LOS ANGELES (AP) – The Latest on the Academy Awards, which are being bestowed Sunday at the Dolby Theatre in Hollywood (all times local):
“Last Men in Aleppo” director Firas Fayyad says that art is more powerful than the voices of Vladimir Putin or Donald Trump.
Fayyad’s documentary about a group of first responders in the White Helmets and the Syrian civil war is nominated for best documentary at the 90th Academy Awards Sunday. The film is up against “Faces Places,” “Abacus: Small Enough to Jail,” “Icarus” and “Strong Island.”
Fayyed said Sunday on the Oscars red carpet said that he is honored to be there and that it’s an important space to share this story. He said it was one of the most powerful platforms in the world. He has been openly critical of Russia and Putin while promoting the film.
The filmmakers had faced some visa issues and were unsure if they were going to make it to the Oscars, but access came through for Fayyed, his producer and his cinematographer. Syria is one of the countries included in a travel ban.
– Nicole Evatt ((at)NicoleEvatt) and Lindsey Bahr ((at)ldbahr)
It’s an hour before the stars start arriving on the Oscars red carpet, and final preparations are in full swing.
E! red carpet host Giuliana Rancic posed for photos in front of fan bleachers wearing a flowing yellow dress. Journalists worked to get into their positions on the carpet, some snapping their last selfies before the show. The carpet is scheduled to open at 5:30 p.m. Eastern.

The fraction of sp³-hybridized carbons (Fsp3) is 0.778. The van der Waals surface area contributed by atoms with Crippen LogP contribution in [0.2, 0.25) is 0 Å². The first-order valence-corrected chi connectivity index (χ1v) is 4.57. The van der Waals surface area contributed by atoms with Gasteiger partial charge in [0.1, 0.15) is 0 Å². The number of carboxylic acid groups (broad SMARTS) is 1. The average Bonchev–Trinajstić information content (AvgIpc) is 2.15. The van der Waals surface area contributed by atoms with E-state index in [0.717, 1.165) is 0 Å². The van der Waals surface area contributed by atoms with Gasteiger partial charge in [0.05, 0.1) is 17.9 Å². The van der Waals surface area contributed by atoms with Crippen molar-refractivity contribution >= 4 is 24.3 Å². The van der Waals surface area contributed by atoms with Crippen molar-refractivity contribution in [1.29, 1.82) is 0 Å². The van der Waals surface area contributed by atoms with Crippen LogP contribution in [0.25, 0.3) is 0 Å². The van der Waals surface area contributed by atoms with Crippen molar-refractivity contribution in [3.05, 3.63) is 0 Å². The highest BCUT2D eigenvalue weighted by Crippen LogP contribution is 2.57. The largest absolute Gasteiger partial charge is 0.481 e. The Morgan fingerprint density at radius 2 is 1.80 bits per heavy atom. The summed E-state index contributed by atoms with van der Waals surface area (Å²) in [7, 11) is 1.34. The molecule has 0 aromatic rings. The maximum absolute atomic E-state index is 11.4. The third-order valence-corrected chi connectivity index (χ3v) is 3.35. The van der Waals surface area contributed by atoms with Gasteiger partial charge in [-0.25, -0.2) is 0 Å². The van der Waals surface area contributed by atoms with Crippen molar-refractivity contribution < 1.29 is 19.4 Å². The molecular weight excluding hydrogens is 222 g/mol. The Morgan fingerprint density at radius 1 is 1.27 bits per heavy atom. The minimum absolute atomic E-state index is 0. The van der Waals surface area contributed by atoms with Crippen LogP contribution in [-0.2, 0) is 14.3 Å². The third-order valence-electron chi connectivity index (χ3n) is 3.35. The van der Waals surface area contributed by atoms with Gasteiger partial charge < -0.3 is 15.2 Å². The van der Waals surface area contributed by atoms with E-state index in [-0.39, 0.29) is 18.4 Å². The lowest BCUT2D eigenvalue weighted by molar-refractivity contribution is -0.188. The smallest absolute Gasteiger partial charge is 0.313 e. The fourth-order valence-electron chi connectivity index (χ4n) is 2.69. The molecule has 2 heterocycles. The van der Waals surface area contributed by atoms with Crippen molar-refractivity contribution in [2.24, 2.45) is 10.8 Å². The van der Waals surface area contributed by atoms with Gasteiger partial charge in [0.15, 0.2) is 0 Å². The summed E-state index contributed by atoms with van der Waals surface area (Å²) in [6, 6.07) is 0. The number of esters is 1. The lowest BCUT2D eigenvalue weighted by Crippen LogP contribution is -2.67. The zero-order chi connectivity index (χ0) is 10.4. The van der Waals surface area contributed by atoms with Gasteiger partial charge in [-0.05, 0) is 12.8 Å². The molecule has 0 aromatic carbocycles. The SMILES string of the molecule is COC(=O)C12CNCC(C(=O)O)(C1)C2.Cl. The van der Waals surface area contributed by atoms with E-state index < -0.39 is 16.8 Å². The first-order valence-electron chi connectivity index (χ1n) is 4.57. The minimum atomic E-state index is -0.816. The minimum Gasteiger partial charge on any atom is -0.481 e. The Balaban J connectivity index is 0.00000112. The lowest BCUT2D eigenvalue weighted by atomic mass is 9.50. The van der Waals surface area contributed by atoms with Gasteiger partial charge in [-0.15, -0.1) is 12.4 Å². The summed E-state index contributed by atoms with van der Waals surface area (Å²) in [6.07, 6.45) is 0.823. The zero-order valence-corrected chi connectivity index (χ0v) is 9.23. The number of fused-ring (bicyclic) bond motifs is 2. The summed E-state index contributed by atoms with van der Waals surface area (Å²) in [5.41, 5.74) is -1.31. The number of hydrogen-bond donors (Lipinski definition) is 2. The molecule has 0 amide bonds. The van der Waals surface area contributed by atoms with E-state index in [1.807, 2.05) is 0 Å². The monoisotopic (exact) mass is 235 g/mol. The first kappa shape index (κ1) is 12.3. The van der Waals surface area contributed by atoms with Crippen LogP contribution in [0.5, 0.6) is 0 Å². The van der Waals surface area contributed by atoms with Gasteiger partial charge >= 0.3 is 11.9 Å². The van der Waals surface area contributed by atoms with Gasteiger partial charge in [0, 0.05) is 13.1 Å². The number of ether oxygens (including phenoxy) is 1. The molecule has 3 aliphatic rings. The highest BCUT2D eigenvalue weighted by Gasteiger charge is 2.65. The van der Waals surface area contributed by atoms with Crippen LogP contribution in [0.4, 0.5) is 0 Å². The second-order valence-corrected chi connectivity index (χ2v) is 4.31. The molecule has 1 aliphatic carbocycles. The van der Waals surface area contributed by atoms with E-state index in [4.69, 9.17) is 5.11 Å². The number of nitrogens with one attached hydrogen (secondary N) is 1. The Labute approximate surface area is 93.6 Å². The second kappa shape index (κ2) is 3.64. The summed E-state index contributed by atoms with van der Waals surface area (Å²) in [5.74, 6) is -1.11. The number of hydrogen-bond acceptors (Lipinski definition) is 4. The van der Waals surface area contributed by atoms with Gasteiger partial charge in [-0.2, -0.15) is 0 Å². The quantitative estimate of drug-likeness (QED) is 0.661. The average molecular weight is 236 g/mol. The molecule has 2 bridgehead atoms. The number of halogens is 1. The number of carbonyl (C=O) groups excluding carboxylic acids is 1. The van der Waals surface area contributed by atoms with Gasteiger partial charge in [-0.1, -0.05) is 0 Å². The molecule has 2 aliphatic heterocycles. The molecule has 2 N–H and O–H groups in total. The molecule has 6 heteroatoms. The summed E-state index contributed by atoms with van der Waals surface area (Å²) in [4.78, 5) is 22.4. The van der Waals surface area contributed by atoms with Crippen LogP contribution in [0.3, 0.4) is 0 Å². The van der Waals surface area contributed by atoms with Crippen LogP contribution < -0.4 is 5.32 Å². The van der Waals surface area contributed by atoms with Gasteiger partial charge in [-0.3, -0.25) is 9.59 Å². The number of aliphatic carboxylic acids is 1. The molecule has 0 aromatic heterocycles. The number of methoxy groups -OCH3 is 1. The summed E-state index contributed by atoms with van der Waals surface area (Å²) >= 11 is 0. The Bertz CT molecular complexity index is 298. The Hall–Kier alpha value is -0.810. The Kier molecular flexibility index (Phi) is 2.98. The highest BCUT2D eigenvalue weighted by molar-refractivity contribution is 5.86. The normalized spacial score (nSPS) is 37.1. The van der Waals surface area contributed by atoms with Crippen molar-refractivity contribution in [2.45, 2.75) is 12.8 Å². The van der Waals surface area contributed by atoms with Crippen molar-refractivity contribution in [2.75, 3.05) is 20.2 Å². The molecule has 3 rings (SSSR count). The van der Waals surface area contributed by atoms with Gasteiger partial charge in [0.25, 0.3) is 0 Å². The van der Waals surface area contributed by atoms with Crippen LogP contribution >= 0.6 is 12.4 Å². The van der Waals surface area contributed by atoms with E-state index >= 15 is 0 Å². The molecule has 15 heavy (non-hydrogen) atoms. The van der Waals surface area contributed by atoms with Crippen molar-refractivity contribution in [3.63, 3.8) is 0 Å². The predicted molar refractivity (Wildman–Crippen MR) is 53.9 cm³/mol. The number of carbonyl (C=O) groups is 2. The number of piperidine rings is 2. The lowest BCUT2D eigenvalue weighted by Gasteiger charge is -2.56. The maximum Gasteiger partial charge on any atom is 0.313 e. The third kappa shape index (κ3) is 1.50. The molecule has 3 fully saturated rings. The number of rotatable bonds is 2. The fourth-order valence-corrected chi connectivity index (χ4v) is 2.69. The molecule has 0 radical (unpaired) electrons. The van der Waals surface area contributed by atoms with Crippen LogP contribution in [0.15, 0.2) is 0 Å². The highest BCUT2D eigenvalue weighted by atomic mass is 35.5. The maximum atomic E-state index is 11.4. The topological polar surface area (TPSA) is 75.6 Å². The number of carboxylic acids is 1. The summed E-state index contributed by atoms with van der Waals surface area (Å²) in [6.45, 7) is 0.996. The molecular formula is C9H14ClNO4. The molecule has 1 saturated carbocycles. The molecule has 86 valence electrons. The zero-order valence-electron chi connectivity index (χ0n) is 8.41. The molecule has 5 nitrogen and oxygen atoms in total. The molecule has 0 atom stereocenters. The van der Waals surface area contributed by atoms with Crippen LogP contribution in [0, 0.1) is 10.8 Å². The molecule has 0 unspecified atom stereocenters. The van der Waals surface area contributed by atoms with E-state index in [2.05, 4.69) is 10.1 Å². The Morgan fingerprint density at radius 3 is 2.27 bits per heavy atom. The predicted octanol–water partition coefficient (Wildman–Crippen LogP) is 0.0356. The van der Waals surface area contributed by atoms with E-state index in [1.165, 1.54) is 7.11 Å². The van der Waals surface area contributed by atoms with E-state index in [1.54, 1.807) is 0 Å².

Fans cheered as they recorded a well-wishes message to host Jimmy Kimmel, who returns as Oscars host for the second time.
Two workers from Wolfgang Puck’s restaurant carried a huge tray of food that will be served inside the post-show Governors Ball, including chocolates and lox shaped like Oscars statuettes. Puck followed the platter, throwing snacks to cheering fans in the bleachers and saying, “Alright, who wants an Oscar?”
A massive tent was erected over the carpet to protect it from two days of rain. But the skies had cleared Sunday and temperatures were the low 60s, although it was considerably hotter for fans and journalists under the tent.
The (right) envelope, please.
The Oscars will hope to live down their most infamous blunder at the 90th Academy Awards. The ceremony begins at 8 p.m. EST. But more than redemption is on the line Sunday. The ceremony promises to be rife with references to the (hash)MeToo movement sparked by the Harvey Weinstein revelations.
Host Jimmy Kimmel will be tasked with not just ensuring the correct winners are read Sunday, but also with confronting a traumatic year for Hollywood. No dress-code protest is planned by Time’s Up organizers, as happened at January’s Golden Globes.
The night’s top honor, best picture, is considered especially up for grabs this year, with contenders including “Three Billboards Outside Ebbing, Missouri,” `’The Shape of Water” and “Get Out.”
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